I don’t know about you, but one of my favorite parts of reading fiction is discovering the subplots: the minor characters, the subtle romances, the bromances, the minor histories of characters and places.
If you ask me my favorite character in almost any book, I’ll name a minor character. For example, in the Harry Potter series, I’ll list off Lupin, Ron, Luna, Neville, Hermione, Draco, Tonks, Hedwig…Harry won’t even show up on my mental radar.
Subplots and minor characters add depth, humor (Legolas and Gimli in LOTR, anybody?), and variety to your story. They’ll help make your world three-dimensional, enable the reader to understand your main character’s motivations and passions, and empathize and feel the conflicts in their own hearts as they read.
But subplots can be a tough cookie. They can easily get lost in the bigger points of your story. They’re figurative punch can be diminished by poor writing. And they can easily confuse your readers.
A strong subplot has three main traits:
They are consistent
They are straightforward
They influence the main character and plot in some way, big or small
It is important to remember that your subplot is just that: sub. It is not the big cheese or the main event. Your subplots add depth and dimension to your story and world but they don’t need to take off on their own.
Unless your story gets famous and gains a rich and deep fan fiction following…which is also totally possible.
There are five best practices for strong subplots. These will guarantee your minor characters and rabbit trails are fully fleshed out and will deliver the punch you want them to.
Subplots are influenced by the greater society of your story
One of my absolute favorite examples of this is the relationship between Lupin and Tonks in the Harry Potter books. Lupin is of course, a werewolf, which causes him several difficulties in living his daily life. It’s hard for him to find a job, make a living wage, and even though he found love in Tonks, their relationship still has it’s trouble.
Lupin’s lot in life is largely influenced by society views him, which gives us readers a better understanding of wizard in society as a whole. Harry’s relationship with Lupin also clues the reader into their personalities and values, allowing us to know both of them better.
Subplots are subtly noticed by the main character
Whether it’s a sibling in love, a best friend with money problems, or a teacher who perhaps isn’t as credible as they thought, strong subplots are noticed by the main character. Even if the main character gets it wrong, missuspects, or ignores what they see or hear about the subplot, allow your main character to notice it.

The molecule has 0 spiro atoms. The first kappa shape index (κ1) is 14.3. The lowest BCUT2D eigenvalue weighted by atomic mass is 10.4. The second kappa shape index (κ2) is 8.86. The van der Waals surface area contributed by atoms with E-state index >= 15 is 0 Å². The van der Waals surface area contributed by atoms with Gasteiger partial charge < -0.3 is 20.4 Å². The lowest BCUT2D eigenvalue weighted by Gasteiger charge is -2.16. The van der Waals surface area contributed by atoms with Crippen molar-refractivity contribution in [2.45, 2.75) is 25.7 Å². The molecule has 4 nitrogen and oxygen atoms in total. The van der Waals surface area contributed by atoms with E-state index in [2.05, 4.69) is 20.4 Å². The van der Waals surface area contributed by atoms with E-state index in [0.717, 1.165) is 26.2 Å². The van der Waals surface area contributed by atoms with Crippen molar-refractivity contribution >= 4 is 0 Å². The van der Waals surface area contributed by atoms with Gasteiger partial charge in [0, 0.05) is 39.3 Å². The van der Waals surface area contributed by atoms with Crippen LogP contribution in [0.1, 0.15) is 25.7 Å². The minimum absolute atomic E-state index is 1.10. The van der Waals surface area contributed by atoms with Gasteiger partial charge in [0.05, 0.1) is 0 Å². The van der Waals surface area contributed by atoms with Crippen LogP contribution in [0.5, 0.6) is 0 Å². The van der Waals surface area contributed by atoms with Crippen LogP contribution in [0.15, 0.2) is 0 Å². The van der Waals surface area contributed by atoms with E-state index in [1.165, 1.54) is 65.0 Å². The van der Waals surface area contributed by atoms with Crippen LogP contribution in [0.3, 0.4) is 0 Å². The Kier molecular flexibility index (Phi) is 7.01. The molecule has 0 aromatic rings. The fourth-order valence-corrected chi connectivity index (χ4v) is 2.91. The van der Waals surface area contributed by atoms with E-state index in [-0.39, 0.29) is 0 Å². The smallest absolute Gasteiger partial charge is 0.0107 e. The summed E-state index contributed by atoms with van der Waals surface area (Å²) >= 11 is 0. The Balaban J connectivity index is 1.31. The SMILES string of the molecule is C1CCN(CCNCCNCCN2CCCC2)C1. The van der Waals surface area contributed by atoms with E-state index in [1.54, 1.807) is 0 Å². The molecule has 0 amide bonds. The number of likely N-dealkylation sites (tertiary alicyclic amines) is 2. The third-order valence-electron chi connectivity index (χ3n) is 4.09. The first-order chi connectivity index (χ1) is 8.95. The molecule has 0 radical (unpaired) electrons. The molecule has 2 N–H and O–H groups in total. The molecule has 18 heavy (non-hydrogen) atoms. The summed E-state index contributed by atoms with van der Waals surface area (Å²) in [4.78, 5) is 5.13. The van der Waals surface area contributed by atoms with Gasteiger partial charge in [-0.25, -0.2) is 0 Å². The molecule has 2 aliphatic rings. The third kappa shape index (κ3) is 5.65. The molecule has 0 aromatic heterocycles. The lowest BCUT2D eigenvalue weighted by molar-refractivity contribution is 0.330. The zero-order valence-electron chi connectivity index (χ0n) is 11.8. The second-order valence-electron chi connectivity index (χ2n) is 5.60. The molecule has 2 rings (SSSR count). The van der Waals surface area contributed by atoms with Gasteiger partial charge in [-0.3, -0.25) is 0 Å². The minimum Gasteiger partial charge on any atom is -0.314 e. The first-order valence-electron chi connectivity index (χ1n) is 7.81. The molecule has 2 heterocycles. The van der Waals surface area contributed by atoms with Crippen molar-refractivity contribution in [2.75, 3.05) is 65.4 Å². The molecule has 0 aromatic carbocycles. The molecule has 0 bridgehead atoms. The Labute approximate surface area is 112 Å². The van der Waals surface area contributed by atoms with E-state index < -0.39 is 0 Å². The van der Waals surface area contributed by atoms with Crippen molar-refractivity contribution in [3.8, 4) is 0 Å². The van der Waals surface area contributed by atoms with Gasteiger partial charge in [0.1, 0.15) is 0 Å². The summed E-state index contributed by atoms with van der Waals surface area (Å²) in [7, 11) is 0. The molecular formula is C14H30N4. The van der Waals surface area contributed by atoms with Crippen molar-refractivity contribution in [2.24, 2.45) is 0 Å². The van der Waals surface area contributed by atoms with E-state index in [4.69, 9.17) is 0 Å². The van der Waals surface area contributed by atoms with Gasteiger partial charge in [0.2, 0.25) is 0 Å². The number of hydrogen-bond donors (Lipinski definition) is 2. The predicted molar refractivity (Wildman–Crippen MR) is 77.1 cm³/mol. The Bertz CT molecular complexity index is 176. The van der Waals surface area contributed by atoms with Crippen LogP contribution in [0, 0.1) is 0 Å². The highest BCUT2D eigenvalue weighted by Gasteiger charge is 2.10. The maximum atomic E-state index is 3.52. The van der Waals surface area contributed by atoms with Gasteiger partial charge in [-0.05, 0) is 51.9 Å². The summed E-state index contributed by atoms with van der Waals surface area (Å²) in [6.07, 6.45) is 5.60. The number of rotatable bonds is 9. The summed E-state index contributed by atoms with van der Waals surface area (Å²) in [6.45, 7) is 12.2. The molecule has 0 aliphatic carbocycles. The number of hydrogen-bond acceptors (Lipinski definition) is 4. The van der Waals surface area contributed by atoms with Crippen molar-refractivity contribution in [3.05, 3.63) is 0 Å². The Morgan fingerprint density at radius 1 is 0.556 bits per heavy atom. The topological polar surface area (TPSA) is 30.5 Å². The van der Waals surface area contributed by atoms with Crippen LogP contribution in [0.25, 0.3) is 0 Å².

Subplots add background
Whether it’s childhood abuse, a past broken heart, a missing sibling, a long-lost best friend. The traumas and circumstances of minor characters add depth to their actions and connections with the main character.
Subplots can add interest to otherwise boring scenes
Your character has to be at home for a few months. There’s weeks spent in the library. Someone needs a bath. Whatever it is, those boring “filler” scenes can be just the place to clue your reader in on a hidden romance, a connection to a character’s parents, etc.
Subplots can be the explanation of another character’s importance
Going back to Harry Potter, Neville Longbottom is a great example of this. His history of tortured parents, growing up with his grandmother, his forgetfulness even, all are the tip of the iceberg that is the subplot of Neville Longbottom. His importance to Harry and Harry’s importance to him become clearer as you learn more of his story. And the more you learn of the story of Neville’s parents, the more you learn his importance to Harry.
If you’re balancing several subplots, it is helpful to create guidelines for yourself so you don’t lose track of important pieces.
The best sort of guideline is an outline. When you have several subplots and your main plot, drawing out an outline is a great way to keep track of important points. Draw a line for your main plot first and mark significant events along it. Then draw additional lines for your subplots, overlapping them with your main plot line as they need to.
This not only allows you to see the overlaps but it will help you know which loose ends need to be tied up, and if you’re writing a series, can determine which subplots last only one book or need a few more books to flesh out.
Once your story is finished, send it along to an editor who’s only job is to look for the subplots and ask the important questions about them, This will ensure you answer the questions you need to and engage your readers in the best way.
Have you incorporated subplots into your WIP? Tell me about them in the comments!